Tuesday, July 12, 2011

Army Finds It's Part of Opioid-Abuse Epidemic

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Government and private surveys over the last few years have documented a burgeoning crisis involving abuse of prescription medications, particularly opioid pain relievers. In fact, opioid overdose is now the second-leading cause of unintentional death in the U.S., second only to motor-vehicle crashes, prompting the Centers for Disease Control and Prevention to label pharmaceutical opioid overdose a national epidemic.

And now the U.S. Army has acknowledged that it has no immunity from the opioid-abuse epidemic. The Associated Press reported on July 11 that the Army has a new policy of limiting the number of prescription pain medications a soldier can receive at one time and may discipline those who violate the policy. Last November the Army limited soldiers to a 30-day supply, down from the 60- to 90-day supply that was more common. Then last month the Army announced that soldiers who are found to be using prescription pain medications for more than six months after they were prescribed were at risk of being disciplined. The goals are to have soldiers who are in pain see their physicians more frequently as well as to improve medication safety.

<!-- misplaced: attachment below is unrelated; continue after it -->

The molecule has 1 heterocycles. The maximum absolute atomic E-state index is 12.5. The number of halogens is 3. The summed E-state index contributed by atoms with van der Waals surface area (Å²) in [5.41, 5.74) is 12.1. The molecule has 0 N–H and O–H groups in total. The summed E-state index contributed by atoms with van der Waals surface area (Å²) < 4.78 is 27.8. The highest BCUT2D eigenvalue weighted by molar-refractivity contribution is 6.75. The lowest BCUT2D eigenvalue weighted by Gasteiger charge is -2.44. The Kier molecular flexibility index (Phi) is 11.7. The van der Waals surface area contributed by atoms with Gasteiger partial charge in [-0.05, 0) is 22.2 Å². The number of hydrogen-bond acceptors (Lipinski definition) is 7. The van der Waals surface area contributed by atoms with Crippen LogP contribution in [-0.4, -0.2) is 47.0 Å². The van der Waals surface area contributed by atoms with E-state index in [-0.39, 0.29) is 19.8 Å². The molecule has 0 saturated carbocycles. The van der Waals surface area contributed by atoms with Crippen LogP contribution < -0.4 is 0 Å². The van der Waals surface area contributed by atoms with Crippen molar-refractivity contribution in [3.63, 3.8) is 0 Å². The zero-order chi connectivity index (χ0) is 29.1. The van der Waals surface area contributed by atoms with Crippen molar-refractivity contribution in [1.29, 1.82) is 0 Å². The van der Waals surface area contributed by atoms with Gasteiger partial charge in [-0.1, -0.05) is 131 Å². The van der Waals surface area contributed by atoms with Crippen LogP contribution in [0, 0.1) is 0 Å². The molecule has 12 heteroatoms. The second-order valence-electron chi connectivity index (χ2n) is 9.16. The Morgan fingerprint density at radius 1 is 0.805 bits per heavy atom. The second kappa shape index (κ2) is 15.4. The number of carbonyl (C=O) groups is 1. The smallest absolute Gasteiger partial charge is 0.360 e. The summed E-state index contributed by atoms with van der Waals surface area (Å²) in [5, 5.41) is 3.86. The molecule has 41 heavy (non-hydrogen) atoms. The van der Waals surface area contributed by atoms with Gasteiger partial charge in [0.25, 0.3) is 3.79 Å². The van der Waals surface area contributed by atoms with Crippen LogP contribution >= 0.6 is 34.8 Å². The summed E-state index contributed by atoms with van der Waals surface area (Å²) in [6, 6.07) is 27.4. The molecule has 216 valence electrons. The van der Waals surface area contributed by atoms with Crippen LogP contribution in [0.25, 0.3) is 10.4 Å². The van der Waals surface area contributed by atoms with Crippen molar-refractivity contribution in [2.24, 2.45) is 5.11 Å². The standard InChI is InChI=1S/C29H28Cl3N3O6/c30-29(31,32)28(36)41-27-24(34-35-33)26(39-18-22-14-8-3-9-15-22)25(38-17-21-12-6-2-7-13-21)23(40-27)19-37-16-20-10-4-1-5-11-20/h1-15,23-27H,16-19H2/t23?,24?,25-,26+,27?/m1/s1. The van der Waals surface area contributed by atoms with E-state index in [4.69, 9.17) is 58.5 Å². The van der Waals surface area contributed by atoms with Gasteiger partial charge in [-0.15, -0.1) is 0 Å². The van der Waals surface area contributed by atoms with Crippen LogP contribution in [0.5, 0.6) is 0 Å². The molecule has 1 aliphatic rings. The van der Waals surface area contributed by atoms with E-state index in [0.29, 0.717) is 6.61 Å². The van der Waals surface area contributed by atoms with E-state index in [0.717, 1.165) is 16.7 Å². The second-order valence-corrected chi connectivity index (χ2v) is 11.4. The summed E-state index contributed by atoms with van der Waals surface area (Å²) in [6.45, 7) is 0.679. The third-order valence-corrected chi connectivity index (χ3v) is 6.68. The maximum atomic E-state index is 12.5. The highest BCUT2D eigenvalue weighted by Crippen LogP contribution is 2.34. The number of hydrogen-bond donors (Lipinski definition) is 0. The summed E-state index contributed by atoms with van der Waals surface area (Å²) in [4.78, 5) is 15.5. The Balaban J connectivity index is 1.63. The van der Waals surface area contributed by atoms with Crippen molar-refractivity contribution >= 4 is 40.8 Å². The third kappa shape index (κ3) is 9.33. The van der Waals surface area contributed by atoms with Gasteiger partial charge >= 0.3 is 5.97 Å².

To read more about the epidemic of opioid abuse sweeping the country and strategies for limiting it, see Psychiatric News at http://pn.psychiatryonline.org/content/46/10/34.1.full and http://pn.psychiatryonline.org/content/46/11/18.2.full


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